Aldo Madariaga (Centro de Investigación y Docencia Económicas Mexico City)
Discussant: Anna Ząbkowicz (Jagiellonian University)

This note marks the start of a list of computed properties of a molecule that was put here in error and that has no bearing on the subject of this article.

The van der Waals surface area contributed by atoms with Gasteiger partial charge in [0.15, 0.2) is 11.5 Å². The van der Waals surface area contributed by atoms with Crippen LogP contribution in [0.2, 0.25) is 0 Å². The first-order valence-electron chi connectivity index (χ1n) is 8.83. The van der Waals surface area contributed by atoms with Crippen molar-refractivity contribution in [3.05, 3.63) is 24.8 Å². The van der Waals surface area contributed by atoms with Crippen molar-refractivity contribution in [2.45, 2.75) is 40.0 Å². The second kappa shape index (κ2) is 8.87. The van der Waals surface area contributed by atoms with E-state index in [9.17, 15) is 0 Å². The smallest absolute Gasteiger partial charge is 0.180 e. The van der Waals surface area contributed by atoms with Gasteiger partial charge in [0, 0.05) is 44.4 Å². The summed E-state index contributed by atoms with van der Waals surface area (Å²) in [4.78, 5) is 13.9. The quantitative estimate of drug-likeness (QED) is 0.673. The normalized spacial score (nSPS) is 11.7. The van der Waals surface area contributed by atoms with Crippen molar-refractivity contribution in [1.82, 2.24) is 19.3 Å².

This book studies the ability of neoliberalism to survive constant challenges and powerful alternatives, i.e. its resilience, studying the trajectory of four Latin American and Eastern European countries: Argentina, Chile, Estonia and Poland. The book provides two arguments: 1) neoliberalism should be understood not just as an economic policy regime, but as a political project. This implies that for understanding neoliberalism’s resilience it is not enough to look at patterns of support and opposition to neoliberal policies by different societal actors; it is crucial to look at how neoliberalism transforms the very bases of social and political organization of societies; 2) that neoliberalism increases its chances of survival by protecting itself from democracy. Three mechanisms are analyzed: empowering neoliberal business elites through privatization (“support creation”); reducing political competition through non-representative political institutions (“opposition blockade”); and reducing policy influence by withdrawing key policy domains from partisan influence (“constitutionalized neoliberalism”). More generally, the book provides insights into the relation between the resilience of neoliberalism, the future of democratic capitalism, and the development prospects of less advanced economies.